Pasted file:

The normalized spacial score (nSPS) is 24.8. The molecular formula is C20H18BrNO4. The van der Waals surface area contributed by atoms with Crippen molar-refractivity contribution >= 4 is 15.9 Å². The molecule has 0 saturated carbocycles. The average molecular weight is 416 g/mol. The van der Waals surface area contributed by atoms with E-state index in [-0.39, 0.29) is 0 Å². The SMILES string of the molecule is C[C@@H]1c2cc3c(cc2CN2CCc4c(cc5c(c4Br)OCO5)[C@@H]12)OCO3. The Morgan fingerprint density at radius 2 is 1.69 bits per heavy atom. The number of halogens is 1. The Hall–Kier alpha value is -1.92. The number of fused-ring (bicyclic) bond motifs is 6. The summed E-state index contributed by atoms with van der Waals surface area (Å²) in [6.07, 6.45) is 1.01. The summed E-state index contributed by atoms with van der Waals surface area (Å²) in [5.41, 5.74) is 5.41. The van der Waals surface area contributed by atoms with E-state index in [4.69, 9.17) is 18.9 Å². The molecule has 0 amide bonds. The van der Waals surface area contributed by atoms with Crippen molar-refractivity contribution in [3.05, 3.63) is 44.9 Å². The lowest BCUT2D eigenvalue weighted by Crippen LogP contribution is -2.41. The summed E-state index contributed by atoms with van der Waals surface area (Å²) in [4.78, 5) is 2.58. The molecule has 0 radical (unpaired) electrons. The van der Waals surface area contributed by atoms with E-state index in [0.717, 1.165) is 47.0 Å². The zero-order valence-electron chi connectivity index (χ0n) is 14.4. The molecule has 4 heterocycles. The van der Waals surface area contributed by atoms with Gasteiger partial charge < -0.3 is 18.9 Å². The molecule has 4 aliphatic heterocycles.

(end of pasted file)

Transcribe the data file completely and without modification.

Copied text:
The normalized spacial score (nSPS) is 24.8. The molecular formula is C20H18BrNO4. The van der Waals surface area contributed by atoms with Crippen molar-refractivity contribution >= 4 is 15.9 Å². The molecule has 0 saturated carbocycles. The average molecular weight is 416 g/mol. The van der Waals surface area contributed by atoms with E-state index in [-0.39, 0.29) is 0 Å². The SMILES string of the molecule is C[C@@H]1c2cc3c(cc2CN2CCc4c(cc5c(c4Br)OCO5)[C@@H]12)OCO3. The Morgan fingerprint density at radius 2 is 1.69 bits per heavy atom. The number of halogens is 1. The Hall–Kier alpha value is -1.92. The number of fused-ring (bicyclic) bond motifs is 6. The summed E-state index contributed by atoms with van der Waals surface area (Å²) in [6.07, 6.45) is 1.01. The summed E-state index contributed by atoms with van der Waals surface area (Å²) in [5.41, 5.74) is 5.41. The van der Waals surface area contributed by atoms with E-state index in [4.69, 9.17) is 18.9 Å². The molecule has 0 amide bonds. The van der Waals surface area contributed by atoms with Crippen molar-refractivity contribution in [3.05, 3.63) is 44.9 Å². The lowest BCUT2D eigenvalue weighted by Crippen LogP contribution is -2.41. The summed E-state index contributed by atoms with van der Waals surface area (Å²) in [4.78, 5) is 2.58. The molecule has 0 radical (unpaired) electrons. The van der Waals surface area contributed by atoms with E-state index in [0.717, 1.165) is 47.0 Å². The zero-order valence-electron chi connectivity index (χ0n) is 14.4. The molecule has 4 heterocycles. The van der Waals surface area contributed by atoms with Gasteiger partial charge < -0.3 is 18.9 Å². The molecule has 4 aliphatic heterocycles.